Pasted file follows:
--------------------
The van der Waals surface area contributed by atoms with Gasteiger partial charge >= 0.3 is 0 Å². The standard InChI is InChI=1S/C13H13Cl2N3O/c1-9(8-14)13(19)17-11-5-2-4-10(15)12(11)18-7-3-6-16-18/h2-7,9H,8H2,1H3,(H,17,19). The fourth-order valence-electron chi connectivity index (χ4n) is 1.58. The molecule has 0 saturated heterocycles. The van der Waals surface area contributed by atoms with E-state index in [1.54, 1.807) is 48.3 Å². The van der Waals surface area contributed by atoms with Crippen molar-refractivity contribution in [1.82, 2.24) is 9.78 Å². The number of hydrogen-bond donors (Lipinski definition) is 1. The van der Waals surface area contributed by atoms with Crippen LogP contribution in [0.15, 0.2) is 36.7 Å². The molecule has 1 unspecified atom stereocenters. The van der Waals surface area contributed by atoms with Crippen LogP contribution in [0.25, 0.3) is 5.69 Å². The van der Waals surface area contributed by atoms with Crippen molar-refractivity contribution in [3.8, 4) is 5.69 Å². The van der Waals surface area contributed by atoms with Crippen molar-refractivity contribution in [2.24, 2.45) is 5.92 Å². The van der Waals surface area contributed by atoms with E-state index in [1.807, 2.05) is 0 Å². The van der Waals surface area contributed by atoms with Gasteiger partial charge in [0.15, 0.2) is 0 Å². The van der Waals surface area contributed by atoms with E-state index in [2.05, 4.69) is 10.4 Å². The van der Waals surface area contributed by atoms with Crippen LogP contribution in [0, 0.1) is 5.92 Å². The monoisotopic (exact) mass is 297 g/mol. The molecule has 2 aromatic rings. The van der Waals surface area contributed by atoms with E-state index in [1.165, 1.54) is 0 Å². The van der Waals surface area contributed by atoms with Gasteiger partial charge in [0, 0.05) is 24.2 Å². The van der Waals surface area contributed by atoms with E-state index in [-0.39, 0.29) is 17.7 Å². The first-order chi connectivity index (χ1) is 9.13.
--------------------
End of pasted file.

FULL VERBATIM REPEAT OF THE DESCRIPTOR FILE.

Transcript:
The van der Waals surface area contributed by atoms with Gasteiger partial charge >= 0.3 is 0 Å². The standard InChI is InChI=1S/C13H13Cl2N3O/c1-9(8-14)13(19)17-11-5-2-4-10(15)12(11)18-7-3-6-16-18/h2-7,9H,8H2,1H3,(H,17,19). The fourth-order valence-electron chi connectivity index (χ4n) is 1.58. The molecule has 0 saturated heterocycles. The van der Waals surface area contributed by atoms with E-state index in [1.54, 1.807) is 48.3 Å². The van der Waals surface area contributed by atoms with Crippen molar-refractivity contribution in [1.82, 2.24) is 9.78 Å². The number of hydrogen-bond donors (Lipinski definition) is 1. The van der Waals surface area contributed by atoms with Crippen LogP contribution in [0.15, 0.2) is 36.7 Å². The molecule has 1 unspecified atom stereocenters. The van der Waals surface area contributed by atoms with Crippen LogP contribution in [0.25, 0.3) is 5.69 Å². The van der Waals surface area contributed by atoms with Crippen molar-refractivity contribution in [3.8, 4) is 5.69 Å². The van der Waals surface area contributed by atoms with Crippen molar-refractivity contribution in [2.24, 2.45) is 5.92 Å². The van der Waals surface area contributed by atoms with E-state index in [1.807, 2.05) is 0 Å². The van der Waals surface area contributed by atoms with Gasteiger partial charge in [0.15, 0.2) is 0 Å². The van der Waals surface area contributed by atoms with E-state index in [2.05, 4.69) is 10.4 Å². The van der Waals surface area contributed by atoms with Crippen LogP contribution in [0, 0.1) is 5.92 Å². The monoisotopic (exact) mass is 297 g/mol. The molecule has 2 aromatic rings. The van der Waals surface area contributed by atoms with E-state index in [1.165, 1.54) is 0 Å². The van der Waals surface area contributed by atoms with Gasteiger partial charge in [0, 0.05) is 24.2 Å². The van der Waals surface area contributed by atoms with E-state index in [-0.39, 0.29) is 17.7 Å². The first-order chi connectivity index (χ1) is 9.13.